Article Courtesy of Channel
6 Click Orlando
Published April 24, 2022
For all the excitement people have related to buying a house, forthcoming
homeowner’s association (HOA) fees can be a big damper to the process if buyers
and sellers aren’t careful.
this latest episode of “You Have Real Estate” with Attorney Justin Clark,
Orlando-area Realtors Holly Kroll and Jay Heckendorn-Telenda discuss what people
should know about homeowner’s association fees.
Here were three key questions that were addressed.
1. What is an estoppel letter?
An estoppel letter is a document from a homeowner’s
association outlining various fees and balances, and whether
there is a singular HOA or multiple HOA’s governing a
“The estoppel is a full disclosure of everything,”
2. Can not having an estoppel letter
Yes, it can. Having any fees from HOAs up-front before
closing is essential.
JR Kroll, Holly Kroll and Jay Heckendorn-Telenda join
Justin Clark to talk about homeowner's association fees and how they
can affect deals.
Both Kroll and Heckendorn-Telenda have seen instances in which deals are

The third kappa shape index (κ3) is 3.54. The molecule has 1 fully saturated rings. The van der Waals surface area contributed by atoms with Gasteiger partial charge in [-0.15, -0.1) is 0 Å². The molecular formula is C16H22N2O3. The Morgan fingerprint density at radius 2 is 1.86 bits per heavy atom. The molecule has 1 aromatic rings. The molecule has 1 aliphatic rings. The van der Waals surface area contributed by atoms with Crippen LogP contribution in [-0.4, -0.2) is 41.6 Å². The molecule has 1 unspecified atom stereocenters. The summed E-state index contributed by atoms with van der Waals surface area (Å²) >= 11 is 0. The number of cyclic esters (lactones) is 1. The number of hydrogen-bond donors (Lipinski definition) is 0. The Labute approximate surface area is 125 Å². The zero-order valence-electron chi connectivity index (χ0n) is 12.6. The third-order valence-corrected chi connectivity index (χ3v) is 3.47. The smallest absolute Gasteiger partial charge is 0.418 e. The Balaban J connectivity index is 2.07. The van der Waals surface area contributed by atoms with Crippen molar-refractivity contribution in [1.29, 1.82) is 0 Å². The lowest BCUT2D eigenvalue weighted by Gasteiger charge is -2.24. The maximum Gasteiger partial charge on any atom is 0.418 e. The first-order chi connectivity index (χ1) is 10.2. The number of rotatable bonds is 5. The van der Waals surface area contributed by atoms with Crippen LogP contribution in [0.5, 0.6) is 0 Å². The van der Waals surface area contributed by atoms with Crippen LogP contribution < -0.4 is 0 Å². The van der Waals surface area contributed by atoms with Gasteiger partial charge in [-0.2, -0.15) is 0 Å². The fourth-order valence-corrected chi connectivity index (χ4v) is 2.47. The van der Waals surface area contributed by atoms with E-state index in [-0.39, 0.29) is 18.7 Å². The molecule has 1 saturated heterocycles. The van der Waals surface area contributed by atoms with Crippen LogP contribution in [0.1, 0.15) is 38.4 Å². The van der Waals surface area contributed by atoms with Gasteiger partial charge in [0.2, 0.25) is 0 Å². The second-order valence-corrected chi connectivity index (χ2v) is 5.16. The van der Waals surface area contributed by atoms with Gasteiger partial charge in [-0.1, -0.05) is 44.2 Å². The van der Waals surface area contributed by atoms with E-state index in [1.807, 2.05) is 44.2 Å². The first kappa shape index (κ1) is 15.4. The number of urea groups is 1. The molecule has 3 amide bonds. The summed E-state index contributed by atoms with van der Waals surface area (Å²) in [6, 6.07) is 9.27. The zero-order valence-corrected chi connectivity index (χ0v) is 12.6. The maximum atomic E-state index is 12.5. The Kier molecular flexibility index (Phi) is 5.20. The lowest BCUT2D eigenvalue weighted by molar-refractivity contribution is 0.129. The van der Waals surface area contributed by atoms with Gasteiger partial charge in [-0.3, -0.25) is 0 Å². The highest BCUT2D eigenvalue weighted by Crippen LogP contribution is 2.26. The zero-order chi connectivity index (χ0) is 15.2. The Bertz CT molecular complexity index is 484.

held up at the last minute because of fees that weren’t disclosed up front,
which sends not only buyers and sellers scrambling, but also title and
“They always tell us Realtors to make sure there is a form that is supposed
to be attached and signed that is done,” Kroll said. “That information needs
to be out there (or else) it could kill a deal.”
3. Is there any way to not have homeowner’s association fees?
An HOA can sue an owner for not paying fees, so the best way to avoid paying
fees is to buy a property that’s not attached to an HOA.
However, that can greatly limit a search for a property, although Kroll said
more and more people are attempting that route.
“Probably more often than I’ve ever seen,” Kroll said. “We are getting so many
people from up north who aren’t used to HOAs. You even mention it and it’s a
foreign entity to them.”